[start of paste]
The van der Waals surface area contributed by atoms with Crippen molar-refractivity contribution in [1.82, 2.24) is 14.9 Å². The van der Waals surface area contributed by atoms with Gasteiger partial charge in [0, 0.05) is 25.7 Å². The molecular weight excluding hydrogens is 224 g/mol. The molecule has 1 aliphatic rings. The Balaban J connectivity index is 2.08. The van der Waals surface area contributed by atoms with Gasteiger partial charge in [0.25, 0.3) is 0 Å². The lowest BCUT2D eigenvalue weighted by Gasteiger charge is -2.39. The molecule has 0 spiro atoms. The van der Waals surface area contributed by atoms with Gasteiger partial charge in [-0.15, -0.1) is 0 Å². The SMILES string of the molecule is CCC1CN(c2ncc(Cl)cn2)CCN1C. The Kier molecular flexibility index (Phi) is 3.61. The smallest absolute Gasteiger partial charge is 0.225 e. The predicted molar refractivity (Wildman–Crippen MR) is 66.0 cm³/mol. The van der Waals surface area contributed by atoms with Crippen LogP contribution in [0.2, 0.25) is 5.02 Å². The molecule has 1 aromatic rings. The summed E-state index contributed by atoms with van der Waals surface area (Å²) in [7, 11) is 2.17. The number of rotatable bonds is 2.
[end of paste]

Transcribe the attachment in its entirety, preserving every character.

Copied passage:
The van der Waals surface area contributed by atoms with Crippen molar-refractivity contribution in [1.82, 2.24) is 14.9 Å². The van der Waals surface area contributed by atoms with Gasteiger partial charge in [0, 0.05) is 25.7 Å². The molecular weight excluding hydrogens is 224 g/mol. The molecule has 1 aliphatic rings. The Balaban J connectivity index is 2.08. The van der Waals surface area contributed by atoms with Gasteiger partial charge in [0.25, 0.3) is 0 Å². The lowest BCUT2D eigenvalue weighted by Gasteiger charge is -2.39. The molecule has 0 spiro atoms. The van der Waals surface area contributed by atoms with Gasteiger partial charge in [-0.15, -0.1) is 0 Å². The SMILES string of the molecule is CCC1CN(c2ncc(Cl)cn2)CCN1C. The Kier molecular flexibility index (Phi) is 3.61. The smallest absolute Gasteiger partial charge is 0.225 e. The predicted molar refractivity (Wildman–Crippen MR) is 66.0 cm³/mol. The van der Waals surface area contributed by atoms with Crippen LogP contribution in [0.2, 0.25) is 5.02 Å². The molecule has 1 aromatic rings. The summed E-state index contributed by atoms with van der Waals surface area (Å²) in [7, 11) is 2.17. The number of rotatable bonds is 2.